Gentle Spirits

Wrapped up in bed clothes, my thick woollen jumper smelling of wood smoke, I am trying to contemplate finding my voice. All evening I have sat slumped at the end of the garden, in darkness, in front of an open fire. I am searching for inspiration. My dad sits next to me, red wine in hand, to tell me of his father who died young. Harry Poole contracted tuberculosis, a disease of poverty and poor living conditions, and died prematurely of pneumonia at the age of thirty-three. I had mourned Harry at my Great Uncle Albert’s funeral several years ago. The grandfather whom I had never met was mentioned lovingly at Uncle Albert’s funeral, and I cried uncontrollably. I was crying for the injustice of an early death, for the grief and loneliness my own father must have felt at the age of twelve to be bereft of a father. For how difficult life must have been in the years immediately following his death and for the loss of Albert, Harry’s younger brother, who had loved him so dearly. I cried and cried because sometimes I feel like I know so much and that is why I know it must be hardly anything at all. I don’t understand why I feel this way.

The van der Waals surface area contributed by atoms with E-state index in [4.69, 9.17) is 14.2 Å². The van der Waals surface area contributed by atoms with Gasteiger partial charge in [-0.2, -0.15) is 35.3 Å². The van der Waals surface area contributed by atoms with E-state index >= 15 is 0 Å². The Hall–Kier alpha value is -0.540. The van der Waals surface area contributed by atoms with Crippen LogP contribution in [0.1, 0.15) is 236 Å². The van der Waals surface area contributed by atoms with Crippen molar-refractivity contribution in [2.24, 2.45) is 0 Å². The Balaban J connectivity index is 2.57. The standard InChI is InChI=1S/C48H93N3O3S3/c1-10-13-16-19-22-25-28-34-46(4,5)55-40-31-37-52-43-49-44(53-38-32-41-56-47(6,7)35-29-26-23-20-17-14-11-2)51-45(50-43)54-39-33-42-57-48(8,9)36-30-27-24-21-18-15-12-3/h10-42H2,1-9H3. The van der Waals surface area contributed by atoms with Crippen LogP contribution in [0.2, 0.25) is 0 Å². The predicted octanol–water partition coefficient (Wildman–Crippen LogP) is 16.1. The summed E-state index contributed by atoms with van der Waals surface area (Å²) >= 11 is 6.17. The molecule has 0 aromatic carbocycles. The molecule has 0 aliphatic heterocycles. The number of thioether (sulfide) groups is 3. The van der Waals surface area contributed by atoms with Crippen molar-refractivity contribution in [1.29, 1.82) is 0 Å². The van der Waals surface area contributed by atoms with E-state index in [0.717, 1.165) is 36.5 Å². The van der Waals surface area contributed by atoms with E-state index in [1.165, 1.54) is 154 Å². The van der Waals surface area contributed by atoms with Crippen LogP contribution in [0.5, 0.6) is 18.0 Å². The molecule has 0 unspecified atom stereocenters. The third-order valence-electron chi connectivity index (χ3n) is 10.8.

Is it perhaps, because I have been forged in the fire? The bright, white heat of experience has changed me. I have been battered and bashed into new contortions, thrust into the furnace and then pulled out again, a strange figurine of darkest metal. In essence though, I must be the same. By withstanding the intensity of such heat I am changed and hammered into something new. I cannot go back. I am always searching. I am trying to find my voice, for as Hanif Kureishi has said:

‘It’s a terrible thing to ‘find your voice’ – because once you do that, you’re done. You have to keep going.’
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